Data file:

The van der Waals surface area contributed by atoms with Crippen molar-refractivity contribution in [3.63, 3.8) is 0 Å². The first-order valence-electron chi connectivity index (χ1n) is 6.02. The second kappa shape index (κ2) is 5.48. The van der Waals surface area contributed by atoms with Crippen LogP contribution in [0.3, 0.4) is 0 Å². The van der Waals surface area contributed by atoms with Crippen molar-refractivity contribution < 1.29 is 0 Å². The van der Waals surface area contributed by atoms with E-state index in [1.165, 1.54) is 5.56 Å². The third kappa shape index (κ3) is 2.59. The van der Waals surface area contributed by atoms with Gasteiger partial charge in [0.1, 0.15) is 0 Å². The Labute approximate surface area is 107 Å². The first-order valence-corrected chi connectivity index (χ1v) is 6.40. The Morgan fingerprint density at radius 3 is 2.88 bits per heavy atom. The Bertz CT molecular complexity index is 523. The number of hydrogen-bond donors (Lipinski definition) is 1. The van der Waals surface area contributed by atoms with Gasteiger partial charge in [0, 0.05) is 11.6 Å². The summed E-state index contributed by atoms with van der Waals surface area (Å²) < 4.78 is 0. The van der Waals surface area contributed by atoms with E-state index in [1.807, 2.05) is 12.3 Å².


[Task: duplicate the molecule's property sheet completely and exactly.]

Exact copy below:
The van der Waals surface area contributed by atoms with Crippen molar-refractivity contribution in [3.63, 3.8) is 0 Å². The first-order valence-electron chi connectivity index (χ1n) is 6.02. The second kappa shape index (κ2) is 5.48. The van der Waals surface area contributed by atoms with Crippen LogP contribution in [0.3, 0.4) is 0 Å². The van der Waals surface area contributed by atoms with Crippen molar-refractivity contribution < 1.29 is 0 Å². The van der Waals surface area contributed by atoms with E-state index in [1.165, 1.54) is 5.56 Å². The third kappa shape index (κ3) is 2.59. The van der Waals surface area contributed by atoms with Gasteiger partial charge in [0.1, 0.15) is 0 Å². The Labute approximate surface area is 107 Å². The first-order valence-corrected chi connectivity index (χ1v) is 6.40. The Morgan fingerprint density at radius 3 is 2.88 bits per heavy atom. The Bertz CT molecular complexity index is 523. The number of hydrogen-bond donors (Lipinski definition) is 1. The van der Waals surface area contributed by atoms with Gasteiger partial charge in [0, 0.05) is 11.6 Å². The summed E-state index contributed by atoms with van der Waals surface area (Å²) < 4.78 is 0. The van der Waals surface area contributed by atoms with E-state index in [1.807, 2.05) is 12.3 Å².